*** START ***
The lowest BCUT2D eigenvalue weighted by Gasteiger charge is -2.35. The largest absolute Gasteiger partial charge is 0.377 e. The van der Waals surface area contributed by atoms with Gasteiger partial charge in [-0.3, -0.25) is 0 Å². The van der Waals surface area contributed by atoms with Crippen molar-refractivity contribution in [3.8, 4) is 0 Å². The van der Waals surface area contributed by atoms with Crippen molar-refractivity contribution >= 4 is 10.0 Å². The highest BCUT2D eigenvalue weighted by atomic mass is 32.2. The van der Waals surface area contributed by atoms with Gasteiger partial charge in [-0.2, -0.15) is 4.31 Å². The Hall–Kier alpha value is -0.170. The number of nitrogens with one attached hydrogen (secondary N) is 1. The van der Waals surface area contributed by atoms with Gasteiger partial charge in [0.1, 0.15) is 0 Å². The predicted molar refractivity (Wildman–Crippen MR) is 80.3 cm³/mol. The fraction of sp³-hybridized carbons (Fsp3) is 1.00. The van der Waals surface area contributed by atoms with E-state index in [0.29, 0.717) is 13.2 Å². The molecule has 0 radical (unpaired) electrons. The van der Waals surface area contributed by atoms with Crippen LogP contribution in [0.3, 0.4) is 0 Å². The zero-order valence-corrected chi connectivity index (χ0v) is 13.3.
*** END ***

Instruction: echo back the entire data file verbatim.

The lowest BCUT2D eigenvalue weighted by Gasteiger charge is -2.35. The largest absolute Gasteiger partial charge is 0.377 e. The van der Waals surface area contributed by atoms with Gasteiger partial charge in [-0.3, -0.25) is 0 Å². The van der Waals surface area contributed by atoms with Crippen molar-refractivity contribution in [3.8, 4) is 0 Å². The van der Waals surface area contributed by atoms with Crippen molar-refractivity contribution >= 4 is 10.0 Å². The highest BCUT2D eigenvalue weighted by atomic mass is 32.2. The van der Waals surface area contributed by atoms with Gasteiger partial charge in [-0.2, -0.15) is 4.31 Å². The Hall–Kier alpha value is -0.170. The number of nitrogens with one attached hydrogen (secondary N) is 1. The van der Waals surface area contributed by atoms with Gasteiger partial charge in [0.1, 0.15) is 0 Å². The predicted molar refractivity (Wildman–Crippen MR) is 80.3 cm³/mol. The fraction of sp³-hybridized carbons (Fsp3) is 1.00. The van der Waals surface area contributed by atoms with E-state index in [0.29, 0.717) is 13.2 Å². The molecule has 0 radical (unpaired) electrons. The van der Waals surface area contributed by atoms with Crippen LogP contribution in [0.3, 0.4) is 0 Å². The zero-order valence-corrected chi connectivity index (χ0v) is 13.3.